Sende, Warriors win national titleBy: Matt Long, Sports Editor
Lauren Sende had quite a freshman basketball season at Westmont College.
Not only did the 2012 Oak Ridge graduate play in 32 of her team’s 34 games, but she also contributed to a successful season, as the Warriors finished the year with a 30-4 record and won the NAIA National Championship.
Sende, a 6-foot, 2-inch post player who backed up the team’s starting center, Kelsie Sampson, averaged 12 minutes of playing time a game, scoring two points and pulling down four rebounds per game.
“It was a pretty good year to go all the way and win the national championship,” Sende said. “I loved the team and my coaches, who were all supportive and pushed me. I was able to adjust to the learning curve and excel and I’m looking forward to my sophomore year.”
Arguably her best game of the season came in the second round of the NAIA tournament, when the Warriors defeated Rogers State, 77-70. With Sampson in foul trouble, Sende played 11 minutes and scored eight points on three-of-four shooting, pulled down two rebounds and added an assist.
“We wouldn't have won that game without Lauren stepping up in a high-pressure situation and playing great,” Westmont Coach Kirsten Moore said. “Lauren is a competitor and wants to do all she can to help her team win. She has natural leadership skills and I am so excited to see her excel and help our team succeed on and off the court.”
Sende was simply happy to contribute to the team’s win and despite her good shooting night, was proud of her defense.
“Coming into that game, I knew that Rogers State had a couple of big post players and we needed to shut them down,” Sende said. “I really worked hard on my defense all season. In high school, you can get away with some things, but in college you have to do everything correctly, down to having the proper footwork to play solid, fundamental defense.”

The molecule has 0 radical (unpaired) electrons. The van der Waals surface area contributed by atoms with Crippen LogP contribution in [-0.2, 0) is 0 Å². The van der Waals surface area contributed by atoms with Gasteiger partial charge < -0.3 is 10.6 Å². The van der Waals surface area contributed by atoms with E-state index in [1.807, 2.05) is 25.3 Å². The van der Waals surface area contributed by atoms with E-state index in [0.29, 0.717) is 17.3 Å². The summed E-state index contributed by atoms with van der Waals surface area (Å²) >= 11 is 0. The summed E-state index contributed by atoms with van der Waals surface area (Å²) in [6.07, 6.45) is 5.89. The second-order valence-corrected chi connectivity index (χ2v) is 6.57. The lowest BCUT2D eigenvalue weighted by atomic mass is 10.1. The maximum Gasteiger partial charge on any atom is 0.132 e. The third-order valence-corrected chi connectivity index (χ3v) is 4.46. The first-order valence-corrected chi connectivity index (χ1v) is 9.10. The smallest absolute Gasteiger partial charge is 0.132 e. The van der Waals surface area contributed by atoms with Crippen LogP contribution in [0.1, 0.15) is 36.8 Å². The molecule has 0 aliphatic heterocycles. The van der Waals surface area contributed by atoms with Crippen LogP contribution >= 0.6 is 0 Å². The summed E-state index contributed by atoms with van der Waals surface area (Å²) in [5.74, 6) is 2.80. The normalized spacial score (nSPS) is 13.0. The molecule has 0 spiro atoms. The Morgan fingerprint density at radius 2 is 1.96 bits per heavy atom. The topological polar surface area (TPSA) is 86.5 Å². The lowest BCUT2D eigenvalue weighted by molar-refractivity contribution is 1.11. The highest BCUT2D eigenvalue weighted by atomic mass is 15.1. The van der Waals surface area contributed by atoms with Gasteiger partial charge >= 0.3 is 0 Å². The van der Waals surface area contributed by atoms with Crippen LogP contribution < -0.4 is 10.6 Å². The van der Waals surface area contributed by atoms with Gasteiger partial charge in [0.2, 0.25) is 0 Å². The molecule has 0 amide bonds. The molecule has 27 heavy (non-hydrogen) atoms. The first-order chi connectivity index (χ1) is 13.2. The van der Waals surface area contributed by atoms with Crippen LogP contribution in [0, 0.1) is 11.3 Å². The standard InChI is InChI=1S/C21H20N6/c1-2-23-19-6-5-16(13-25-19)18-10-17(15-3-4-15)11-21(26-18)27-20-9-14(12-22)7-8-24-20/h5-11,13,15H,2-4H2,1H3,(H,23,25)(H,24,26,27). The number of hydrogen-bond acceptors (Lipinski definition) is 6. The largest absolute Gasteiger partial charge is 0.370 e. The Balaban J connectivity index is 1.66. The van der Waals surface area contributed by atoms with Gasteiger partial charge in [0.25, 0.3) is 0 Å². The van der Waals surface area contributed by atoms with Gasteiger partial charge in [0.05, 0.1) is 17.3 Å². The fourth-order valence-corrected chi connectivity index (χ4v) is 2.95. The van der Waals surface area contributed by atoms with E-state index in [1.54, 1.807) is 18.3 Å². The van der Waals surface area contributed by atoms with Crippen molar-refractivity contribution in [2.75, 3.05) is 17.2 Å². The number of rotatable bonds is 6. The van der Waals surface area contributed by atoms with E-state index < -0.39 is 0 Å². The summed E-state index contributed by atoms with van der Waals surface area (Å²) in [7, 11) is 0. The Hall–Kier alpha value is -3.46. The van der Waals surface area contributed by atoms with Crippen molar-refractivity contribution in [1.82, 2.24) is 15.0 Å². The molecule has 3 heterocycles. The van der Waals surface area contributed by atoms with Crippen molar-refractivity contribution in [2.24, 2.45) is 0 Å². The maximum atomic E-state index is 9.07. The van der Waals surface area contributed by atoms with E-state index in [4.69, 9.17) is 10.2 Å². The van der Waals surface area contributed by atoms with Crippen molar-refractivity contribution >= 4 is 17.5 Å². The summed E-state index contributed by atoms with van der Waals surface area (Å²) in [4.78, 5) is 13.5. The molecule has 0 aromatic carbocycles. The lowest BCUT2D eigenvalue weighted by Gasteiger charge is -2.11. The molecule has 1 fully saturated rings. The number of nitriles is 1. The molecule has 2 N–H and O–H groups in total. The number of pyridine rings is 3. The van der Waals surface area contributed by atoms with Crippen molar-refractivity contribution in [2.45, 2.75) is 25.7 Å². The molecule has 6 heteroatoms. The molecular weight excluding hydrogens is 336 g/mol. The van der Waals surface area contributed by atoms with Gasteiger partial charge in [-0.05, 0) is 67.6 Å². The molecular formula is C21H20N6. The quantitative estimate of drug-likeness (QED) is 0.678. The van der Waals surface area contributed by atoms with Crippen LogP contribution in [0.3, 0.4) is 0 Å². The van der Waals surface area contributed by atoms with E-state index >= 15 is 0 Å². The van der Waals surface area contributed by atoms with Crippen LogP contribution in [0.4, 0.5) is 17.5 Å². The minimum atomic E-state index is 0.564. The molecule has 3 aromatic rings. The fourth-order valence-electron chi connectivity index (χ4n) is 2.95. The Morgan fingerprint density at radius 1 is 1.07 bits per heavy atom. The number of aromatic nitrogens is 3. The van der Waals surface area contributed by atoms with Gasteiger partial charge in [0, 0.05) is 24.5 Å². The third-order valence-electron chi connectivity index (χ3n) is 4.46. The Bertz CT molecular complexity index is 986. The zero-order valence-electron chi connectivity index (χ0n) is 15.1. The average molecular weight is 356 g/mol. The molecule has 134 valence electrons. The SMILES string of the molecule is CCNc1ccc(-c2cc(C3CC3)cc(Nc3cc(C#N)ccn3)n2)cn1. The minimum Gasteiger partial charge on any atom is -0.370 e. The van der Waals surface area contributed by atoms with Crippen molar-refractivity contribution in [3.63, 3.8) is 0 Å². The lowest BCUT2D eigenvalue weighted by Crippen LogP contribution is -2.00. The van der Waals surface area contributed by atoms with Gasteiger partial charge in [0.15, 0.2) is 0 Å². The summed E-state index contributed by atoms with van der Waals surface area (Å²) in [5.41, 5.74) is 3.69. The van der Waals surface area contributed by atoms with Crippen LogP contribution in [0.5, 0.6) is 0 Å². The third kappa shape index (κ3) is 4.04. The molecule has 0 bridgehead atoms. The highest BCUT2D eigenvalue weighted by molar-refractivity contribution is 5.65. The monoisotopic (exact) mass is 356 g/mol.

The Warriors won the game by seven and then in their closest game of the postseason, defeated Westminster (Utah), by three points, 39-36. In the national semis, Westmont upset the top team in the country, Freed-Hardeman (Tennessee), 59-59, before claiming the national championship with a 71-65 win over Lee (Tennessee) March 19.
Prior to the season, Sende didn’t have any expectations other than making a positive impact when she stepped on the floor. The transition to playing collegiate ball was both physically and mentally difficult, but a month into the season Sende began to feel comfortable.
“Coming into the season as a freshman, I was nervous, but I wanted to come in with confidence and believing in myself, which is something I struggled with in high school,” Sende said. “I thought I did pretty well with that.”
In the team’s first loss of the season, Westmont fell to Cal Lutheran, 49-48 Nov. 30. With Sampson out of the lineup, Sende played 21 minutes and though she didn’t score, she grabbed 12 rebounds and played a solid game.
“I had to step up in that game and I had 12 rebounds and after that game, I just felt like I can do this. I know how to play at this level.”
Sende said her post defense improved throughout the season, as well as her confidence and ability to take the ball to the basket and going into contact.
Moore was thrilled with Sende’s contributions and development this season.
“Lauren is a great player and an even better person,” Moore said. “She is a true student-athlete that has excelled academically as well as finding success on the court. Lauren played an important role in helping us win a national championship. She is extremely coachable and her upside is huge because she is intelligent and has a great work ethic. These qualities helped her improve throughout the season and she was ready when called upon at the National Tournament to give us big minutes.”
After a long and rewarding season, Sende enjoyed some time away from the game after winning the championship. Now it’s time to get back to work.
“We’re starting up again Thursday after a week-and-a-half off,” Sende said. “I need to get stronger and quicker so that’s my main focus. I also want to develop my outside shot. It’s back to the grind, but I love it.”